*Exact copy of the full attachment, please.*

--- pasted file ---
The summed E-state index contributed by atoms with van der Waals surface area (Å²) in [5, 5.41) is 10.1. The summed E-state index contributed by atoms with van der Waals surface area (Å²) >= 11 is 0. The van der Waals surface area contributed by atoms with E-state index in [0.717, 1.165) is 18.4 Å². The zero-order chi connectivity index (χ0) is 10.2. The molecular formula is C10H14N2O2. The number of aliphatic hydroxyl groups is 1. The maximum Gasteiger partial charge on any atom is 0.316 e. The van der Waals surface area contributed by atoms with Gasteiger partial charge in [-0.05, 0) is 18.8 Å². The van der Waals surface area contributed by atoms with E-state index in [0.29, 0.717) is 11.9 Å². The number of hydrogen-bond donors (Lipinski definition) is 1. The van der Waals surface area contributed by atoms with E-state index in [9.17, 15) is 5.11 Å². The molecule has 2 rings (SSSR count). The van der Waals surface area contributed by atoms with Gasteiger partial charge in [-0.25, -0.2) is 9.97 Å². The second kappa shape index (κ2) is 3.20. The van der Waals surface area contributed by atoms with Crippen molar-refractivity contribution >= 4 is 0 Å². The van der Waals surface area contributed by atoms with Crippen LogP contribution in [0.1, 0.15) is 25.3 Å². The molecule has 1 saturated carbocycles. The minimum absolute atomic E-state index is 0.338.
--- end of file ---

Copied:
The summed E-state index contributed by atoms with van der Waals surface area (Å²) in [5, 5.41) is 10.1. The summed E-state index contributed by atoms with van der Waals surface area (Å²) >= 11 is 0. The van der Waals surface area contributed by atoms with E-state index in [0.717, 1.165) is 18.4 Å². The zero-order chi connectivity index (χ0) is 10.2. The molecular formula is C10H14N2O2. The number of aliphatic hydroxyl groups is 1. The maximum Gasteiger partial charge on any atom is 0.316 e. The van der Waals surface area contributed by atoms with Gasteiger partial charge in [-0.05, 0) is 18.8 Å². The van der Waals surface area contributed by atoms with E-state index in [0.29, 0.717) is 11.9 Å². The number of hydrogen-bond donors (Lipinski definition) is 1. The van der Waals surface area contributed by atoms with E-state index in [9.17, 15) is 5.11 Å². The molecule has 2 rings (SSSR count). The van der Waals surface area contributed by atoms with Gasteiger partial charge in [-0.25, -0.2) is 9.97 Å². The second kappa shape index (κ2) is 3.20. The van der Waals surface area contributed by atoms with Crippen molar-refractivity contribution >= 4 is 0 Å². The van der Waals surface area contributed by atoms with Crippen LogP contribution in [0.1, 0.15) is 25.3 Å². The molecule has 1 saturated carbocycles. The minimum absolute atomic E-state index is 0.338.